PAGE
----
Alien: Covenant joins a long line of Alien films and acts as a prequel to the 1979 classic and a sequel to the 2012 film Prometheus. Being part of a large franchise puts a lot of pressure on follow-up films to do well and unfortunately for Covenant, it crumbled.
Covenant continues with the Alien staple of making you feel physically uncomfortable. These feelings are due to the extreme amounts of blood and gore, the bone crunching scenes of the first xenomorph, the weird phallic imagery, and the sexually charged violence. The film certainly fits a cookie cutter model but, between the acting and directing, it is under baked. Covenant spends so much time mirroring the first film that it fails to explore its new elements sufficiently. That doesn’t mean the visual references aren’t appreciated. In fact, if they didn’t exist it would be a struggle to recognise the film as being part of the series.
The film lacks something critical to what made the first Alien film great – its use of shadows as visual references. The original xenomorph drifted in and out of shadows seamlessly, more to hide the animatronics than anything but what it did out of necessity created immense suspense. Covenant does the direct opposite – it frequently shows the xenomorphs in full light with the apparent intent to garner fear from the enormity and danger. But, realistically, it reduces the tension and makes them laughable.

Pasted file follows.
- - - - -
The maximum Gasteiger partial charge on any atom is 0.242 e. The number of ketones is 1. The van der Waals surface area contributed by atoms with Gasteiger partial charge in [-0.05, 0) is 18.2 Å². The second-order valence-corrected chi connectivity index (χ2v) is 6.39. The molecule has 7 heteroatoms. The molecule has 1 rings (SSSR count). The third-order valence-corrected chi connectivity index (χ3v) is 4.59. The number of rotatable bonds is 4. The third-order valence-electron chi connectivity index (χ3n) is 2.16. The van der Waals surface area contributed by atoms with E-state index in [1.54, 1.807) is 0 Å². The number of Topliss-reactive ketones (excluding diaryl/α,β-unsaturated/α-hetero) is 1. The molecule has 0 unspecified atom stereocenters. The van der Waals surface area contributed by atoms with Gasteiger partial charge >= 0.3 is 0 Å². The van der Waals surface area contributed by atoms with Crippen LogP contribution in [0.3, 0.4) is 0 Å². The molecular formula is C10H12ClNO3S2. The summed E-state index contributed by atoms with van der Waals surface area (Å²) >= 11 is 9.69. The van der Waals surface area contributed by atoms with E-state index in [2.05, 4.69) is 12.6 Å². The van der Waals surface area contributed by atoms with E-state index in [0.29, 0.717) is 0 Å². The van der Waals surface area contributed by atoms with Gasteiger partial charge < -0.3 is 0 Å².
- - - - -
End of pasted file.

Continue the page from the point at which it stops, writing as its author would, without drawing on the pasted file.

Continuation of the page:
Michael Fassbender single-handedly carries this film through his portrayal of David and Walter. The rest of the cast have their moments. Katherine Waterson especially has some rather heart-wrenching sad faces, but a lack of exploration into the relationships of the film means that they end there. The characters frequently act as if their motivation in life was to embody the Nike motto – they just did it – despite appearing stupid or being told by the other characters not to.
There are interesting motifs to creationism, but, despite the screen time allotted and the presence of an apparently religious character, they fall short without exploration. The only references to a character’s religion are via throwaway lines that add little to the overall development of characters or the plot.
Covenant asks a lot of questions and keeps the audience engaged with the search for answers but, ultimately, it doesn’t deliver. It makes watching the film vaguely frustrating. This is not going to be a film that surprises you. It is predictable in almost every way, and there isn’t a death or a plot twist you don’t expect. In the end, this film feels like a cash grab and a very unsuccessful one at that. What’s that phrase about ‘beating a dead xenomorph’?